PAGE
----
Part Two of my series for “May is National Water Safety Month” covers information on life jackets.
Any activity in and around water has potential for risk. As a former swim lesson instructor, I constantly taught children (and adults!) about water safety. I am always incredulous as to why parents send their young child out into a body of water without a life jacket. I smile as I see these two young children enjoying a day at the beach in their life jackets in this photo below.
Thankfully, Sacramento County has beaches with the “Kids Don’t Float” life jacket loan program. Adults don’t float either, especially if they have had a few too many adult beverages.
Not long ago, I heard the local news person interviewing people on the beaches of the Sacramento River. One gentleman said he always made sure there was a life jacket available…for his dog! He claimed he didn’t need one for himself. Hmmm, I wonder how he would hold up swimming under the influence of those adult beverages?
Life Jacket Safety
The US Coast Guard is the authority in determining safety of lifejackets. Other terms for these are life vests and PFDs or Personal Flotation Devices. Life jackets come in a variety of forms. The Coast Guard recognizes five types. Look for the wording “Coast Guard-Approved Type I,II, (etc).
Type I (Off-Shore)
This is the full life jacket intended for boating, racing, rough waters and stormy conditions. This PFD will turn most unconscious wearers face-up in the water. This style tends to be bulky and uncomfortable, but will keep a victim afloat indefinitely.
Type II (Near-Shore)
A popular style, these PFDs can be purchased for as little as $10. These are worn for day cruising, fishing and sailing, and for swimming in open water or swimming pools. This type is less buoyant and requires wearers to tread water to keep their head above water. This type will turn some unconscious wearers face-up in the water.
Type III (Flotation Aid)
This style of life jacket is the most popular and seen everywhere. These are recommended for boating, water skiing, fishing, paddle sports such canoeing, kayaking and SUP. More comfortable than either Type I or II, it will NOT turn an unconscious victim face-up in the water.
Type IV (Throw-able Devices)
These are throw-able devices such as a seat cushion or ring buoy and are not to be worn. These should be immediately available to throw over the side of a boat in case of an emergency. Not intended for unconscious, weak or non-swimmers.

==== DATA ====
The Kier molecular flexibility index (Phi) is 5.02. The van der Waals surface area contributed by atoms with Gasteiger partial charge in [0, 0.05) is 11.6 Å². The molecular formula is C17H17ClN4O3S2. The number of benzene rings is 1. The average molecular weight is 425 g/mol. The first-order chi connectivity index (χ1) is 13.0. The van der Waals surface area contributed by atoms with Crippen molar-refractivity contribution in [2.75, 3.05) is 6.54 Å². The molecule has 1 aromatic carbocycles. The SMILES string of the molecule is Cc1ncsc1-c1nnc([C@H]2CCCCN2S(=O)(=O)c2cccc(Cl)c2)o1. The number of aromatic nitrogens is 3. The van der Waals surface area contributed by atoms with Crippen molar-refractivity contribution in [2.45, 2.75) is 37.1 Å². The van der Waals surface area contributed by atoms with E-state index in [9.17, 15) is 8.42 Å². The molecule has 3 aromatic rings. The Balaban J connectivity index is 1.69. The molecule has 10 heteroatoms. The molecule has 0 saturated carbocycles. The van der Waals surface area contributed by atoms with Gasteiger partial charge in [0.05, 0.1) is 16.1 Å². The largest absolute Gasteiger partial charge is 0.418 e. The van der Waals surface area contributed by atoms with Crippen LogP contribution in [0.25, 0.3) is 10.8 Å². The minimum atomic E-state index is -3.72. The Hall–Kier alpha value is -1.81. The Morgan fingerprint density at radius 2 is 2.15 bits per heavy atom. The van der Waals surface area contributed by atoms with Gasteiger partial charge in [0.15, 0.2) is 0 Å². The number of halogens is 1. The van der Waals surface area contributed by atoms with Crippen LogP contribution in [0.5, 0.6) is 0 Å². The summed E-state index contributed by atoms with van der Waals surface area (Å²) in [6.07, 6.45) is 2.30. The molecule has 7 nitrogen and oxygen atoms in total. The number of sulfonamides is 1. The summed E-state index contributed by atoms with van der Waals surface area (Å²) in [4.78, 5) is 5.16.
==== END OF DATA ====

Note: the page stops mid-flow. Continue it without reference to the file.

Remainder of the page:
Type V (Special Use Device)
The US Coast Guard recognizes several styles in this category, most notably the self-inflatable belt/vest popularly worn by boaters and paddlers to meet federal requirements. This type is also modified for windsurfing and other board sports to wear with wetsuits and harnesses.
With all life jackets except Type I, an adult should be within arm’s length of weak or non-swimmers who wear these.
Life jackets are also available for dogs and come in all shapes and sizes. Dogs can instinctively swim (dog-paddle), therefore a PFD is not required. However, when our dogs accompany us on our SUPs or kayaks at the river, their life jackets have a convenient handle in which to grab them when they decide to jump off!
[bctt tweet=”Six words about water wings. Don’t let your child wear them. ” username=”windigenredhead”] Not only do they provide a false sense of security in the water whether at the pool or beach, they do nothing to protect your child from drowning.
Years ago, I heard a tragic story of a three-year old girl whose parents let her play on the shore of a lake. She happily splashed around in shallow water wearing her bright yellow water wings. Her parents got distracted and took their eyes off their daughter thinking she was protected. A passing boat stirred up a wake which surged onto shore, knocking the child off balance. Just minutes later, the parents found their daughter drowned, face down with her water wings firmly attached to her upper arms.
California Department of Boating and Waterways regulations require the following:
- If you are operating a boat, canoe or kayak of any length, you must carry a U.S. Coast Guard-approved life jacket for each person on board. If stored, they should be readily accessible.
- [bctt tweet=”In California, children under 13 years of age must wear a properly fitted, U.S. Coast Guard-approved life jacket while underway in a boat.” username=”windigenredhead”]
- The law also says any person on board a personal watercraft (like a Jet Ski) or any person being towed behind a vessel (as in water skiing or wake- or knee-boarding) must wear a U.S. Coast Guard-approved life jacket.
For example, if I go out on my stand-up paddle board or kayak without a visible life jacket, and the Department of Fish & Game or Coast Guard vessel approaches me, I can be fined!
When visiting beaches, swimming pools, or taking a boat cruise, if you are going to be on or near the water, please protect yourself and your family.
Here are several helpful links about life jackets.
Info-graphic from BoatUS Foundation: Different Life Jackets
Life Jackets aren’t just for boats— Red Cross.org
Children aren’t waterproof–APSP.org